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Alumni event South and Southeast Asian Studies: an inspiring afternoon

On Saturday 11 May 2019, the BA South and Southeast Asian Studies programme held an Alumni Event for former students. All current students and staff were also invited. Several alumni were invited to talk about their study and career during two panel sessions. An inspiring afternoon!

Individual attention and freedom in the programme

A total of 52 people attended the event on a sunny Saterday afternoon. After a short introduction by Professor David Henley about the background and development of the programme, several alumni were invited to talk about their study and career during two panel sessions.

The first session was opened by Anil Kumar, a candidate in the upcoming European elections. In his talk he emphasized the way in which the individual attention he received as a student in the programme, and the freedom which it had offered him to pursue his own interests, had benefited him in his personal development. The same sentiment was expressed by other speakers, including Carolien Stolte, who became interested in South Asia while following courses on Hinduism and Islam during her initial study for a bachelor in history. She remained in the academic world, and is currently back at the Department of History as a University Lecturer. The last speaker before the break was Eduard Roesdi. After studying Arabic for a year, he switched to Indonesian. During his studies he worked part-time at a well-known Indonesian takeaway restaurant in Leiden, Ibu Tjilik, of which he is now the owner.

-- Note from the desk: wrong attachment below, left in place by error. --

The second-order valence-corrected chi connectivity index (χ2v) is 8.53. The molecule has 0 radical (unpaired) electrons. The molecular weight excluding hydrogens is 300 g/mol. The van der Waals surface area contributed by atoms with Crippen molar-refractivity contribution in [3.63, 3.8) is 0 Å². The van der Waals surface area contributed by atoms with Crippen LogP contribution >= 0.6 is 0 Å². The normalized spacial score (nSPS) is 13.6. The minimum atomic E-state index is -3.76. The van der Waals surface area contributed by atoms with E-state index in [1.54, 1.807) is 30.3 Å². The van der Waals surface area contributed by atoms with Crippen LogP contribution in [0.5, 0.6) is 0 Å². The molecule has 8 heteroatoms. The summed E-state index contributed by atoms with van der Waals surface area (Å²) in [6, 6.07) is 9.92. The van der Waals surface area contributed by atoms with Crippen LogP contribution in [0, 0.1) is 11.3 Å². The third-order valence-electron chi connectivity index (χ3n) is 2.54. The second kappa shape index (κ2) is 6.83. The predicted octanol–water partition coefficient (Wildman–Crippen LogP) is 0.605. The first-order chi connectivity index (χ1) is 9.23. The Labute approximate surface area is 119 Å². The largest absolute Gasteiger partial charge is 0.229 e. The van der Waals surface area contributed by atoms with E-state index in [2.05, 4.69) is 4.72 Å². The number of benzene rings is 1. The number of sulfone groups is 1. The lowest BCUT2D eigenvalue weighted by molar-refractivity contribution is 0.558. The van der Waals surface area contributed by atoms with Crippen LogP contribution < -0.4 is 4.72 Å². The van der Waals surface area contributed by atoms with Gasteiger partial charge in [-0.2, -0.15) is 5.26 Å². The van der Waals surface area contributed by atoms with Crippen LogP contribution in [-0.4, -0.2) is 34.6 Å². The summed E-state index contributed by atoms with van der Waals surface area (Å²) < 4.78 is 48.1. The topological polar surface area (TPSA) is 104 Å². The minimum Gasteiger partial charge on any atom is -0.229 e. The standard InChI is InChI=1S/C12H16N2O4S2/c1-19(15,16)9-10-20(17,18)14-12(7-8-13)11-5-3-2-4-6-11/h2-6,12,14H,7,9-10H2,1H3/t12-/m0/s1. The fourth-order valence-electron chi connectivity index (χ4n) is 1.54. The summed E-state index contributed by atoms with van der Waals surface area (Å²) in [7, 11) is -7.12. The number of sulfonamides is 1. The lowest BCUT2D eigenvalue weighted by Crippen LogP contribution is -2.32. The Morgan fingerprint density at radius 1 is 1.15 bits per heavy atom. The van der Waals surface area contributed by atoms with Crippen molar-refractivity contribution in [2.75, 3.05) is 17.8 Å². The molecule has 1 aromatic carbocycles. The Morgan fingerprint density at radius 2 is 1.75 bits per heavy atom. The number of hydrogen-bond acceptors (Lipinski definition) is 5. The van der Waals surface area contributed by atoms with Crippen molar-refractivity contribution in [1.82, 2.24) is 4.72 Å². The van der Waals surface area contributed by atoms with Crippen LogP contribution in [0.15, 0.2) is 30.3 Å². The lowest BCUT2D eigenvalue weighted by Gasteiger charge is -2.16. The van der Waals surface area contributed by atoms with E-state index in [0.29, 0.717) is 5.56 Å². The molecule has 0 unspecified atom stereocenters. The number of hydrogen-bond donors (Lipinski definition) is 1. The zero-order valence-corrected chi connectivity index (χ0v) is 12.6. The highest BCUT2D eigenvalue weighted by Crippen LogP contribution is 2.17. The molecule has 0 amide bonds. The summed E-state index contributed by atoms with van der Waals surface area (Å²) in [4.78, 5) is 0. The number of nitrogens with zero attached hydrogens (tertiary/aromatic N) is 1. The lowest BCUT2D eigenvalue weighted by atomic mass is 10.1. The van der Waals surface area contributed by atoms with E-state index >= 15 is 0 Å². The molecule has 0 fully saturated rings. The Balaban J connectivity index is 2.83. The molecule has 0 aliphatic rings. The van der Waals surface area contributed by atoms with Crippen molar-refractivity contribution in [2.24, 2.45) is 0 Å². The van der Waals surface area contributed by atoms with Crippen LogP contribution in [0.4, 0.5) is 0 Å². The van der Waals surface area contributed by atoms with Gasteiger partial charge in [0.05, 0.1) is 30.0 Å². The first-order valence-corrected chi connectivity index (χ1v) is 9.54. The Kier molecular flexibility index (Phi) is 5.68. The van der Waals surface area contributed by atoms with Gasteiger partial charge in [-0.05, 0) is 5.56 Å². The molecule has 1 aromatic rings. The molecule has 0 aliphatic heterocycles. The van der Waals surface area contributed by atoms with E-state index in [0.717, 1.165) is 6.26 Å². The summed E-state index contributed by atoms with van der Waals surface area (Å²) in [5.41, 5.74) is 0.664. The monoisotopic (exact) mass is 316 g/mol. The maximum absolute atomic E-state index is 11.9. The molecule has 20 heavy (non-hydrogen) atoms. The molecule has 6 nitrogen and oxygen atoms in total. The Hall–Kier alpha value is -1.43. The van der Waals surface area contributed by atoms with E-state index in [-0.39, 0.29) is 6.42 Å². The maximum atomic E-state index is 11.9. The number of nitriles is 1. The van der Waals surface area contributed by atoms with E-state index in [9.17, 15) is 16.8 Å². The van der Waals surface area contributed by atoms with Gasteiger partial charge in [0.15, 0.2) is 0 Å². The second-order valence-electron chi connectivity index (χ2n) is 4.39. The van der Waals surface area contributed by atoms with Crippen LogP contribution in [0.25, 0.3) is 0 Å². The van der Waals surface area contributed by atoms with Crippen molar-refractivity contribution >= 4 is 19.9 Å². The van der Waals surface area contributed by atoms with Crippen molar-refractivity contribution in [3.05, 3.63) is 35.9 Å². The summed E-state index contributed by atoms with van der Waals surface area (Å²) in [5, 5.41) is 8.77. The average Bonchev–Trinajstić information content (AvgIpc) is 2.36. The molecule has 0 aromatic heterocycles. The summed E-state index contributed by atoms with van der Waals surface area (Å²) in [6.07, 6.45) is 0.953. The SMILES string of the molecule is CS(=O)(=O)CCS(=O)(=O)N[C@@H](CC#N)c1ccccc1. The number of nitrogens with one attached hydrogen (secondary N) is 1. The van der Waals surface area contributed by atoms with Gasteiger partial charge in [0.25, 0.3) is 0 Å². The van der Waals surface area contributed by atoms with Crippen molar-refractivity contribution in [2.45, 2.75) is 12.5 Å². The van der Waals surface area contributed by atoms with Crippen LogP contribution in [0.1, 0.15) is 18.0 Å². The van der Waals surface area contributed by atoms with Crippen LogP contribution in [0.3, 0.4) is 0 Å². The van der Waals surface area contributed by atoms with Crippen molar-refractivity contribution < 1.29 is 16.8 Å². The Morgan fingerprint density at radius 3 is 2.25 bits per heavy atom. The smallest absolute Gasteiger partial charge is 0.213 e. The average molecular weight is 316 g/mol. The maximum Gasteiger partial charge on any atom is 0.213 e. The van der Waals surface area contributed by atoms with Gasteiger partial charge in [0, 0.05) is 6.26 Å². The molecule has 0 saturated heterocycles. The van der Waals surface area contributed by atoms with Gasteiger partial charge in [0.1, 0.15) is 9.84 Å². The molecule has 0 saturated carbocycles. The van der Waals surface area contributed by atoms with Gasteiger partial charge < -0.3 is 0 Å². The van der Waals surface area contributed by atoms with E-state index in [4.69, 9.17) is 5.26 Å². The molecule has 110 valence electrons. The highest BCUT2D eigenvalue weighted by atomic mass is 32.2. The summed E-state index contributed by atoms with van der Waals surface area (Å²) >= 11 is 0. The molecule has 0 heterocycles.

Working at a Buddhist library in Nepal

After a coffee and tea break, during which alumni and current students got the opportunity to catch up with one another and taste some of the Indonesian snacks made by Roesdi, a second panel session began. In this session Tom Hoogervorst explained how the BA programme became the start of his research career in linguistics, while Yvette van Domburg spoke about how an internship which she followed during her study became the route to a job as programme manager at a department of the Netherlands Enterprise Agency. The session was closed by Casper Luckerhof, currently working for the Volkskrant newspaper, who spoke passionately about his work as an author and journalist, and entertainingly about his past experiences working at a Buddhist library in Lumbini, Nepal. After these six inspiring talks, the day was ended with drinks and delicious snacks from Roesdi's Indonesian takeaway restaurant!

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